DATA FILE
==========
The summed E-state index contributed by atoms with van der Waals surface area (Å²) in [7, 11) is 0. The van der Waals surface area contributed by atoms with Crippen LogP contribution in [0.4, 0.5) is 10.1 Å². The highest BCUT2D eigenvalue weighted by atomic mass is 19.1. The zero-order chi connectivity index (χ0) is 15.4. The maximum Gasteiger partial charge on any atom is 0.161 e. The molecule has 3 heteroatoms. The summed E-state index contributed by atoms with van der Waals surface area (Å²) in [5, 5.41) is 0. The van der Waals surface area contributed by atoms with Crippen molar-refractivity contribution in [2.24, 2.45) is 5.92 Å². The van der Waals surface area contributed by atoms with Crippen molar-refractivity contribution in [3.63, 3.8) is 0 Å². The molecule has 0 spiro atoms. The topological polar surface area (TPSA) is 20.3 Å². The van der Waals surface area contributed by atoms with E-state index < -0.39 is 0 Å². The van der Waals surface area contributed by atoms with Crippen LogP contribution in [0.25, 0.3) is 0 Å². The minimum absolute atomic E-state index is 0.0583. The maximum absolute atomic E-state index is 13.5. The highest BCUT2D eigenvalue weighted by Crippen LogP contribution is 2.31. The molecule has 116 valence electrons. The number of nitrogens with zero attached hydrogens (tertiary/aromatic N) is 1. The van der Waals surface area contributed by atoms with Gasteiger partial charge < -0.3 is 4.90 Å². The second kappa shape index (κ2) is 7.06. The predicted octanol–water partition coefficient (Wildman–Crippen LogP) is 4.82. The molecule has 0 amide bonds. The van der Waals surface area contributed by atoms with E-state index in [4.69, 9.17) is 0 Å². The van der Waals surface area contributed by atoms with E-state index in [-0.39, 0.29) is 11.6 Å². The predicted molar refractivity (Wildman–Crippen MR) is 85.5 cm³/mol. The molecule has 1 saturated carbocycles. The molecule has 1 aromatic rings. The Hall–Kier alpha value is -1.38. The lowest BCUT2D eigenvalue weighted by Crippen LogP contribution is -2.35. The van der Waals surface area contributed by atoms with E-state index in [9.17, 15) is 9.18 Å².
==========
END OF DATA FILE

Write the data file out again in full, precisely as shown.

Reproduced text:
The summed E-state index contributed by atoms with van der Waals surface area (Å²) in [7, 11) is 0. The van der Waals surface area contributed by atoms with Crippen LogP contribution in [0.4, 0.5) is 10.1 Å². The highest BCUT2D eigenvalue weighted by atomic mass is 19.1. The zero-order chi connectivity index (χ0) is 15.4. The maximum Gasteiger partial charge on any atom is 0.161 e. The molecule has 3 heteroatoms. The summed E-state index contributed by atoms with van der Waals surface area (Å²) in [5, 5.41) is 0. The van der Waals surface area contributed by atoms with Crippen molar-refractivity contribution in [2.24, 2.45) is 5.92 Å². The van der Waals surface area contributed by atoms with Crippen molar-refractivity contribution in [3.63, 3.8) is 0 Å². The molecule has 0 spiro atoms. The topological polar surface area (TPSA) is 20.3 Å². The van der Waals surface area contributed by atoms with E-state index < -0.39 is 0 Å². The van der Waals surface area contributed by atoms with Crippen LogP contribution in [0.25, 0.3) is 0 Å². The minimum absolute atomic E-state index is 0.0583. The maximum absolute atomic E-state index is 13.5. The highest BCUT2D eigenvalue weighted by Crippen LogP contribution is 2.31. The molecule has 116 valence electrons. The number of nitrogens with zero attached hydrogens (tertiary/aromatic N) is 1. The van der Waals surface area contributed by atoms with Gasteiger partial charge < -0.3 is 4.90 Å². The second kappa shape index (κ2) is 7.06. The predicted octanol–water partition coefficient (Wildman–Crippen LogP) is 4.82. The molecule has 0 amide bonds. The van der Waals surface area contributed by atoms with E-state index in [4.69, 9.17) is 0 Å². The van der Waals surface area contributed by atoms with E-state index in [-0.39, 0.29) is 11.6 Å². The predicted molar refractivity (Wildman–Crippen MR) is 85.5 cm³/mol. The molecule has 1 saturated carbocycles. The molecule has 1 aromatic rings. The Hall–Kier alpha value is -1.38. The lowest BCUT2D eigenvalue weighted by Crippen LogP contribution is -2.35. The van der Waals surface area contributed by atoms with E-state index in [9.17, 15) is 9.18 Å².